” What point are you trying to make by touching on this counterargument?
– zing them with a lasting thought And those are the acronyms for argumentative writing I created to help scaffold my students’ understanding.
Charge students to read both essays and highlight every sentence as either a claim helping the writer's argument (highlight those sentences in yellow) or a valid counterclaim from the opposition (highlight those sentences in pink).
Students will quickly see that argumentative writing is more balanced and offers facts on both sides, whereas persuasive is all me and what I want.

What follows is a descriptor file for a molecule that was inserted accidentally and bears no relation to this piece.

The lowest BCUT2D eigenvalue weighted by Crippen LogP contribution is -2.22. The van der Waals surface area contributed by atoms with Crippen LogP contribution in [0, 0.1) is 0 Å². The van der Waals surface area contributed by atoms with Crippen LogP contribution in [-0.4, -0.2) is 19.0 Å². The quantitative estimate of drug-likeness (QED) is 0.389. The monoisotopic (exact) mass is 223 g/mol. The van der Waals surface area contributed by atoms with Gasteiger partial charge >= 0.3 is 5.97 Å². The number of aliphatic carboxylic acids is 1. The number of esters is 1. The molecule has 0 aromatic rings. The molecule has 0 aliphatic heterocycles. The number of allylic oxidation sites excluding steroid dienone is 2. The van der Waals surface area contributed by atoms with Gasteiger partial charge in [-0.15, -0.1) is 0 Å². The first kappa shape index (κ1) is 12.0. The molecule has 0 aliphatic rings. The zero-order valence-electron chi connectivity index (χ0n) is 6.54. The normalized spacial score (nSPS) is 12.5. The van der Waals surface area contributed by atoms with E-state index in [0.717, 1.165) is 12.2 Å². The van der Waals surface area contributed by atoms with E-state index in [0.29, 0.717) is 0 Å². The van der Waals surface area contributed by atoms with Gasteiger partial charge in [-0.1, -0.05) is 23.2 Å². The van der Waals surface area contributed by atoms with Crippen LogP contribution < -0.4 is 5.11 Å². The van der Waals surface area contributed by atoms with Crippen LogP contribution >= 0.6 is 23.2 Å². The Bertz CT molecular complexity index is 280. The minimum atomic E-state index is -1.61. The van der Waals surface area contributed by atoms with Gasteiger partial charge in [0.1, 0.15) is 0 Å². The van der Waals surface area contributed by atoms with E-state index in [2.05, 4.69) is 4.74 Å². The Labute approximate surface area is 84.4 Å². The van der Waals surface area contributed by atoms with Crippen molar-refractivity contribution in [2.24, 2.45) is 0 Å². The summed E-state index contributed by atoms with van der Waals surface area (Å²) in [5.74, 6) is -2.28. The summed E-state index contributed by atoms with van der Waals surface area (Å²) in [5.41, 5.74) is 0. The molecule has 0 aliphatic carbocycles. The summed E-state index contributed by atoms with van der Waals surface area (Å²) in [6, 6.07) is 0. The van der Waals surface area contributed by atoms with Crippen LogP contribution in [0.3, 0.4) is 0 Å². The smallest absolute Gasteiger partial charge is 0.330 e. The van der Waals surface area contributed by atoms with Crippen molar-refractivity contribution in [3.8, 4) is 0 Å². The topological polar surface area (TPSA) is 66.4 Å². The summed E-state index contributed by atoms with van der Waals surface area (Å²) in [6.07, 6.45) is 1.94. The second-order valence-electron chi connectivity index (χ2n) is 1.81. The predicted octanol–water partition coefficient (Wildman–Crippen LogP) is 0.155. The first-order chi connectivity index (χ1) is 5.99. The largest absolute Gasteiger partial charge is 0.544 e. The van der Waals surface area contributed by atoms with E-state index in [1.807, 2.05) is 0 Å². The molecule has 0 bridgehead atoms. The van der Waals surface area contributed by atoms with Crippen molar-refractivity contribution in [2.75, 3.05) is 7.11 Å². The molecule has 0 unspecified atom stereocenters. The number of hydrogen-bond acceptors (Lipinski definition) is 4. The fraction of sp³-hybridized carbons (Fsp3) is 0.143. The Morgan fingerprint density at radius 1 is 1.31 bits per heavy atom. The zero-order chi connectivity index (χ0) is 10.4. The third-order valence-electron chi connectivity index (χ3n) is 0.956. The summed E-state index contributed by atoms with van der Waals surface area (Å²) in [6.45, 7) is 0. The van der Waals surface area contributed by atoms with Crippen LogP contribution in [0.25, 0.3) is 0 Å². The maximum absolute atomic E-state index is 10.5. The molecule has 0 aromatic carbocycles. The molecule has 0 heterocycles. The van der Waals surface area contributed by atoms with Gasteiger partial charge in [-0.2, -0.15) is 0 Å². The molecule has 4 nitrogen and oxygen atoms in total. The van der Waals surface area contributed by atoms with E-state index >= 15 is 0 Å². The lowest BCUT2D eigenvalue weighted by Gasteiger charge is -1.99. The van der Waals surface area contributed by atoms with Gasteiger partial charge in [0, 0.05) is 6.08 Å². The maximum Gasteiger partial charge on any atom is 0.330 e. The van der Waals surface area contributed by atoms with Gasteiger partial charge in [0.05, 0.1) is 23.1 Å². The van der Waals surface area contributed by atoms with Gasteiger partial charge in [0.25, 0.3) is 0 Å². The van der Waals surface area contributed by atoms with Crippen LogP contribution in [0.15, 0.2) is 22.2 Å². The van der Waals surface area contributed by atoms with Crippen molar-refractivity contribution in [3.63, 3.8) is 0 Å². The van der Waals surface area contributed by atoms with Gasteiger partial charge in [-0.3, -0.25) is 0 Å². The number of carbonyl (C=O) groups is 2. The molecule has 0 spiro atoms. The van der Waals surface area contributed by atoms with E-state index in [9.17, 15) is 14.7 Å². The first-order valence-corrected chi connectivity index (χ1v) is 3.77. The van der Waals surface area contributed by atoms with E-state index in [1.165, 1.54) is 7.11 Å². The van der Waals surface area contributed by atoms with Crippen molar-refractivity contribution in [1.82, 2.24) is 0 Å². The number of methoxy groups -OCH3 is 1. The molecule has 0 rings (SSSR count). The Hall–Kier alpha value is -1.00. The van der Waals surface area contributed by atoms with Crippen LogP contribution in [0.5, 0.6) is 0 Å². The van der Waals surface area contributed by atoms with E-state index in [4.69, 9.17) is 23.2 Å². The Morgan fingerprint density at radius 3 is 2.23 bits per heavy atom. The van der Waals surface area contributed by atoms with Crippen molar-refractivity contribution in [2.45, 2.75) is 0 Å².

A second strategy to introduce argumentative writing is to reveal two essays on the same topic--one that's written persuasively and one that's written argumentatively.
Before writing arguments with two sides represented, they have to be able to identify them in anchor papers.
Consider showing clips of the closing arguments from various trial scenes.
Students have to perform a similar role in their writing; they have to be both the prosecutor and the defense attorney.
When introducing argumentative writing to students, describe it as a debate on paper--with both sides represented by facts, evidence, and relevant support.
It's similar to the closing arguments at the end of a episode.